It's easy enough to calibrate a thermometer and save quite a few dollars. An ice-water mix is 0oC and once corrected for atmospheric pressure boiling water is 100oC. Various organic compounds can also be used. Certain compounds are better than others. The substance should be of reasonable purity and the molal freezing point depression constant must be small. A good choice would be naphthalene (one type of moth crystals) since it melts at 80.2oC and the constant is 6.9 oC/mole. The naphthalene would have to be very impure for the Mp to be significantly in error. Make sure to buy naphthalene and not paradichlorobenzene moth balls.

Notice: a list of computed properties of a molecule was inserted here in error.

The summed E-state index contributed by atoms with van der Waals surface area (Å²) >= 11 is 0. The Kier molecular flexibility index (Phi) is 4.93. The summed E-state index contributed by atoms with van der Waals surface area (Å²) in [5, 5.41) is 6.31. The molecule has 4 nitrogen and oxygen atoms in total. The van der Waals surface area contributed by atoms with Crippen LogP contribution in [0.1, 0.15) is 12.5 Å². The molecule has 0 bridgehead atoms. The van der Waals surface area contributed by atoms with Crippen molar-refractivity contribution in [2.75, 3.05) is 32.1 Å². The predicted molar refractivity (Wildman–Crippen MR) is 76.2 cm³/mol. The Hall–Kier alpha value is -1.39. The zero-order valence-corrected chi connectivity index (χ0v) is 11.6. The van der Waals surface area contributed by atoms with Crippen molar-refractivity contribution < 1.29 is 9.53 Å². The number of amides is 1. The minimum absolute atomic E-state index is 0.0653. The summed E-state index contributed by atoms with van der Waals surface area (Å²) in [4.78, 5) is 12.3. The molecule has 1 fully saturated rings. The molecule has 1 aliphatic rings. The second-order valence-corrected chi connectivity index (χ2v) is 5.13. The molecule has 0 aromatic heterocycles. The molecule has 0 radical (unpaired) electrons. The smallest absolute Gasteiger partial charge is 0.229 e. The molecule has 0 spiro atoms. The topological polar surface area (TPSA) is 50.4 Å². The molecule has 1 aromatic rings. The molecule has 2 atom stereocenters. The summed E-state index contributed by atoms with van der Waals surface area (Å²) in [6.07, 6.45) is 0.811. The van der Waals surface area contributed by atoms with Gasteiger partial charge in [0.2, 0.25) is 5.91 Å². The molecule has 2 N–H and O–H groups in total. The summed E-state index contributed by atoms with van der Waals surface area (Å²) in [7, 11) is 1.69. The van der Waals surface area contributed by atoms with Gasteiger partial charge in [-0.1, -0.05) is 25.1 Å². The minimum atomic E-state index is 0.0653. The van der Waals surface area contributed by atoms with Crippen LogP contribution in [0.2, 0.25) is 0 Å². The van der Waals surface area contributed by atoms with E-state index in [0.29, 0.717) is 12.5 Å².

Melt the naphthalene making sure that it comes up to the immersion line of the thermometer. Then record the temperature as a function of time. The temperature will first drop as the naphthalene is allowed to cool. Then the temperature will level off as it begins to solidfy. Finally the temperature will again begin to drop when all the naphthalene has solidified. Now graph your results. The temperature for the middle of the straight line portion of the graph represents the freezing point 80.2oC.
When using melting/freezing points remember that both solid and liquid must be present for the result to be accurate.